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Psychological support program likely to expand

China Daily, May 26, 2014 Adjust font size:

Psychological support program likely to expand

Freshman students at East China Jiaotong University receive expanded training in April in Nanchang, Jiangxi province. [Photo/Xinhua]

A psychological support program for college students is expected to expand to all Shanghai universities, to better provide mental care for the group.

A pilot program has been running at the city's Tongji University.

Under the program, information about students' psychological conditions and potential need for mental health services are collected when they register for study.

"We have carried out a series of psychological services for students over recent years," said Zhao Xudong, a professor at Tongji University and a doctor with the Department of Psychosomatic Medicine of Shanghai East Hospital. "But this program allowed us to more effectively identify which students are in need of psychological care.

"It has produced good results," Zhao said, adding that the pilot program will end in the coming months, and he hopes it will then expand to other colleges in the city.

In recent years, psychological issues among young people have drawn much attention across the country.

In April 2013, medical school student Lin Senhao, 28, added a highly toxic chemical to the water dispenser in the dorm room he shared with Huang Yang, who became sick after drinking the water and died 15 days later.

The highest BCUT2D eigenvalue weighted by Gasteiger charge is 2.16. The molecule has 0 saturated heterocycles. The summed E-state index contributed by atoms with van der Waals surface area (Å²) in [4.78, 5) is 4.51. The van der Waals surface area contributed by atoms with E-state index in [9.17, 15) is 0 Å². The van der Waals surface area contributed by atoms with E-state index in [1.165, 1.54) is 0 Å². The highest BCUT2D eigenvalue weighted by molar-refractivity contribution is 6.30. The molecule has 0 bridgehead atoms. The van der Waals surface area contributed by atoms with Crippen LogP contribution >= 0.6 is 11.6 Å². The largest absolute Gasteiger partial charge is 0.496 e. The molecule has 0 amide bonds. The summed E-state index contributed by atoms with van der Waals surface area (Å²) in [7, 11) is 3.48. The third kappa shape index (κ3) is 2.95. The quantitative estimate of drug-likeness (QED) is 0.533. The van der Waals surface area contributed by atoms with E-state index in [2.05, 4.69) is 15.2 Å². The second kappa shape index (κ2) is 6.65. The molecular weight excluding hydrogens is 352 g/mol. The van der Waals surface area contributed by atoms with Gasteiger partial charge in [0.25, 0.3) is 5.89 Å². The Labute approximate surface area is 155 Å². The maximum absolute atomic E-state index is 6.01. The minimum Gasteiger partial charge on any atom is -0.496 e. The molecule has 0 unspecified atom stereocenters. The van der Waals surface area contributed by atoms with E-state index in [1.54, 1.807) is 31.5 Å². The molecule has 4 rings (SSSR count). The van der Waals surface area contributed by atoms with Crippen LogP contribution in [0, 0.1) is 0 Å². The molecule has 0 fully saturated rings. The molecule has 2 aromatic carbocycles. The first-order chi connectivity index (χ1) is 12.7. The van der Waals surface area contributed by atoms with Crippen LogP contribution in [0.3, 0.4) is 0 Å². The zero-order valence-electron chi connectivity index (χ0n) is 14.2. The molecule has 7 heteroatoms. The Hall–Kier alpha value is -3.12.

Lin was sentenced to death by the Shanghai No 2 Intermediate People's Court earlier this year.

In 2011, a 24-year-old man named Wang Jiajing stabbed his mother at Shanghai's Pudong International Airport after she told him she would no longer pay for his studies in Japan. Wang left his mother lying in a pool of blood after stabbing her in the head, arms, abdomen and back.

In addition, suicides of young students have frequently appeared in media reports. Figures in 1999 showed that about 3,000 college students died of unnatural causes, of which many were attributed to suicide.

According to a survey by a college in Hubei, 295 of more than 4,000 freshmen polled said they have mental health issues, and 51 said they have serious depression or mental illness.

Another survey conducted earlier by the China Population Communication Center suggested that the mental health of China's youths is on the decline, with 60 percent of college students feeling isolated and 80 percent reporting feeling social injustice.

"Under China's education system, students are often told to attain good academic performance in schools, by teachers and parents. Psychological care has long been absent in schools and family," said education expert Xiong Bingqi, who is also the vice-president of the 21st Century Education Research Institute.

"Overemphasis on academic performance and a lack of education on the value of life make young students become fragile," said Xu Kaiwen, an associate professor of clinical psychology at Peking University. "When they meet difficulties, they have no idea how to cope and become depressed. And sometimes, they go to extremes."

Xu is also the supervisor of the university's Counseling and Psychotherapy Center, a free service set up to help students deal with psychological issues. Solving psychological problems among students needs effort from schools, family members and society, and it's important to establish effective communication among teachers, parents and students, Xu said.

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